Nabisco Workers Hope Strike Inspires Others: 'There's More of Us than There Are of Them'

Several Nabisco picketers with signs outside in Portland, Oregon.

“We were sick and tired of this because every contract we got, the company was trying to take a little piece of what we had,” said Shri Mudaliar, a member of BCTGM Local 364 at Nabisco's bakery in Portland, Oregon. Photo: Jamie Partridge

A month-long strike by Nabisco workers beat back the snackmaker’s bid to introduce a two-tier health care plan and switch them onto 12-hour shifts. Employer contributions to workers’ 401(k) plans will be doubled.

One of the biggest issues in the strike was the company’s effort to do away with premium pay for weekend shifts and work after eight hours. The company wanted to put all workers on an Alternative Work Schedule consisting of 12-hour days, paid at straight time.

“The big issue for me is I just can’t do the 12 hours,” said April Flowers-Lewis, who’s been at the Chicago plant for 27 years. “Because the 12 hours will be 16 hours. And then if you do that and you’re not paying us for our time-and-a-half and double time, that’s like $20,000 from everybody.”

Workers are currently scheduled for eight-hour shifts Monday through Friday. They’re often forced to work on the weekends, but get time-and-a-half on Saturday and double-time on Sunday.

“Our kids are out of school on the weekends,” said Mike Burlingham, who works in pest control at the Portland, Oregon, bakery. “Get-togethers with families, weddings, funerals—the weekend is a premium time personally. So if the company is cutting into that personal time, the premium pay is the compensation for that. That’s something you don’t want to lose.”

“You don’t have a lot of time with your family,” said Corey Waddy, who works in the packing department at the Richmond facility. “If I’m gonna work those hours I wanna be compensated for it financially. You can keep the pat on the back because at the end of the day, it’s about the money.”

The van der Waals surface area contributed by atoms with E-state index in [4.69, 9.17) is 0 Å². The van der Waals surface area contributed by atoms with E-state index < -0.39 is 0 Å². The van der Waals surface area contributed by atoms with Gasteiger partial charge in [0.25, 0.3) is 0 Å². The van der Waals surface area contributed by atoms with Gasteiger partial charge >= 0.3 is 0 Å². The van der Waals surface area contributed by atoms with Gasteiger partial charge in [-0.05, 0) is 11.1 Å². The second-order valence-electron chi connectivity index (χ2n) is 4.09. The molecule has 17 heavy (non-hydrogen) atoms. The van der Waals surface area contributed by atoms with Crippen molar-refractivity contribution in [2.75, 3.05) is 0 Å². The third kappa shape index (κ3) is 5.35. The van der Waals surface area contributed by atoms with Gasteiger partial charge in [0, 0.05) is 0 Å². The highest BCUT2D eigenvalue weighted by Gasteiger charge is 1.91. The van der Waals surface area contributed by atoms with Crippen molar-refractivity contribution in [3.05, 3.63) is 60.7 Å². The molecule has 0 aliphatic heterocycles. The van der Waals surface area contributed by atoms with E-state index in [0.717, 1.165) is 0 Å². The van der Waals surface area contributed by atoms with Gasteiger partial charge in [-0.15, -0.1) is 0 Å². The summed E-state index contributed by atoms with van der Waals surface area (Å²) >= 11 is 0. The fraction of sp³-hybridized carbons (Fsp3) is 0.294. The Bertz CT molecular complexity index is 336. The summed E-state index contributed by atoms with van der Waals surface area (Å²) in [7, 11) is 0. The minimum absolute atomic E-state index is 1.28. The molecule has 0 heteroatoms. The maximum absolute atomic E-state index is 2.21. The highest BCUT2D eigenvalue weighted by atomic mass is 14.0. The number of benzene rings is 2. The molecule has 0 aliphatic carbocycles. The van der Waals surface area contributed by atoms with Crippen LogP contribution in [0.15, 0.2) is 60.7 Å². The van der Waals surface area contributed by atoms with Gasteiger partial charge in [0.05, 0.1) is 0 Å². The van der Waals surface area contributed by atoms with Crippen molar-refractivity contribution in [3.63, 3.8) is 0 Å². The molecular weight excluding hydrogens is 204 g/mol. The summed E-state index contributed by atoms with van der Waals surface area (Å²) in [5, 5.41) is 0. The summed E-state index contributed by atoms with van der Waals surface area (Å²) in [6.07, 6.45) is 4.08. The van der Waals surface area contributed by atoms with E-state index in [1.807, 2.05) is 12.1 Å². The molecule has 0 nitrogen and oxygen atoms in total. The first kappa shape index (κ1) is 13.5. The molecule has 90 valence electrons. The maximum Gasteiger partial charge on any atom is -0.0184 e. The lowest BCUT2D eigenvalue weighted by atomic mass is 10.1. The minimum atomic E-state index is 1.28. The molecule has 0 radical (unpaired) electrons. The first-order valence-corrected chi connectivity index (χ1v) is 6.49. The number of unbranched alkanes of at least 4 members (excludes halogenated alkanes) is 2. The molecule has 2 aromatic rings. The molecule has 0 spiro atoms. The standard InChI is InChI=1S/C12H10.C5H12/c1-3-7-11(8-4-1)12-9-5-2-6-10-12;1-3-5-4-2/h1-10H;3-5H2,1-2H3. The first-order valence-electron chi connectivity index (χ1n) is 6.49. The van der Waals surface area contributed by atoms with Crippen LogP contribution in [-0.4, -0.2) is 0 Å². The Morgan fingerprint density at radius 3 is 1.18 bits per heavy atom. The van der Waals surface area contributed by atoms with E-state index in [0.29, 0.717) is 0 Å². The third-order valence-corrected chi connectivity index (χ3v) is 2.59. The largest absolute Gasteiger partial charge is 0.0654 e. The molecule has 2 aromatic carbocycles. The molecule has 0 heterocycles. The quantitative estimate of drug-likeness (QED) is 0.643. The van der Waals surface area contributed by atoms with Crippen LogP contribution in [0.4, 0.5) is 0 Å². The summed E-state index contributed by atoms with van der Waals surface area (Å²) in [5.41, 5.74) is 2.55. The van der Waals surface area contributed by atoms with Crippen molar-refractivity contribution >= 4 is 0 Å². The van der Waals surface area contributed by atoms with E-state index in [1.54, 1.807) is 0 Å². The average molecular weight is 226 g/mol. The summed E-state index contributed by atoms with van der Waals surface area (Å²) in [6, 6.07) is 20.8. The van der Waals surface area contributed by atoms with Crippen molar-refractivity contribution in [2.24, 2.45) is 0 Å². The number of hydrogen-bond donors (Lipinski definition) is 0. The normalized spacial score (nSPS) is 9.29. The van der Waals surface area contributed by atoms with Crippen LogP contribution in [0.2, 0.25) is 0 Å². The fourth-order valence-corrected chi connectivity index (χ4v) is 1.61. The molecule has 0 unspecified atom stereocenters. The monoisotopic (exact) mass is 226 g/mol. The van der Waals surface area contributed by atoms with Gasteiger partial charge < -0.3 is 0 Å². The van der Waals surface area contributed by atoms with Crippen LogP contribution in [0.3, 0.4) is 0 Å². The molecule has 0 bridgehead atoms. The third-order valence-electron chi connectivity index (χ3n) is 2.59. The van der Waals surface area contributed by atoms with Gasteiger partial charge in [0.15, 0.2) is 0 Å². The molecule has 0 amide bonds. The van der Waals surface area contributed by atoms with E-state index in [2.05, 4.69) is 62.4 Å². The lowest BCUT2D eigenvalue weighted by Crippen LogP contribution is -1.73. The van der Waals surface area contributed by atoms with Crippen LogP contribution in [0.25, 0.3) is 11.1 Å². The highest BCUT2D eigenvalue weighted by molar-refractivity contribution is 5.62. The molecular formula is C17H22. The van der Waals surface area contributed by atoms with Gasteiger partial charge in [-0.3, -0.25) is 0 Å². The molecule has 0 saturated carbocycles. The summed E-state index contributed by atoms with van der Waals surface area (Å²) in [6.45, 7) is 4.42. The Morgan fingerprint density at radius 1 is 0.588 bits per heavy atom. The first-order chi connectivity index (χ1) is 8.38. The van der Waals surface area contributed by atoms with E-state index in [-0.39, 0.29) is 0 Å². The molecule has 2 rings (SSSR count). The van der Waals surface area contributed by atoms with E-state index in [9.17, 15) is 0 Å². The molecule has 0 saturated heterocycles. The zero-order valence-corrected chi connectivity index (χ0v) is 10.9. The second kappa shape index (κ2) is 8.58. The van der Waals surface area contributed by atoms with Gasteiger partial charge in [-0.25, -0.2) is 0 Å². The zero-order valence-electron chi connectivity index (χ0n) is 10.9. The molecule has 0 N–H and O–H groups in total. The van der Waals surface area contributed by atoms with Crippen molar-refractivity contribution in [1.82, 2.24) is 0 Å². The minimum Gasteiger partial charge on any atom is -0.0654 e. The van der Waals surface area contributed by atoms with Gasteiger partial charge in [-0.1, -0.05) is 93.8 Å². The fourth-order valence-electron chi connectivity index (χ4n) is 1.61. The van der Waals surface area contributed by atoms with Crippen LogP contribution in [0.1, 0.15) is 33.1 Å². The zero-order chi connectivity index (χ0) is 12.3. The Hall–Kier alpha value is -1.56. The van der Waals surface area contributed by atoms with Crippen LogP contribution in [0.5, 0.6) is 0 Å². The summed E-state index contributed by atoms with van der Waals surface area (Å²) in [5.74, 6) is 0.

The agreement maintains the eight-hour shift for most employees. But the company did win the ability to schedule new crews to work three 12-hour shifts on the weekends without paying overtime. Current workers won’t be forced to switch to these shifts, and will still be paid premiums for weekend work and overtime after eight hours.


The strike started at the company’s bakery in Portland, Oregon, on August 10. By August 18, it had spread to Nabisco’s two other U.S. bakeries in Richmond, Virginia, and Chicago as well as distribution centers in Aurora, Colorado, and Norcross, Georgia. Workers make Oreos, Chips Ahoy, Ritz crackers, and Saltines, among other products.

Nabisco is owned by Mondelez, formerly known as Kraft. The U.S.-based multinational earned $1.1 billion in profits on $6.6 billion revenue last quarter.

The strike was a long time in the making. Bakery Workers (BCTGM) has criticized Mondelez for shifting production to two low-wage plants in Monterrey, Mexico. Two big Nabisco plants closed earlier this year, in Fair Lawn, New Jersey, and Atlanta. The company contracts some production with non-union baker Hearthside Foods in the U.S.; BCTGM lost an election to represent the 1,300 workers at Hearthside’s McComb, Ohio, bakery last December.

In the previous round of negotiations in 2016, the union and company never reached an agreement on a new contract. In 2018, Mondelez declared impasse and implemented the contract, withdrawing from the pension.

“We were sick and tired of this because every contract we got, the company was trying to take a little piece of what we had,” said Shri Mudaliar, a machine operator at the Portland plant.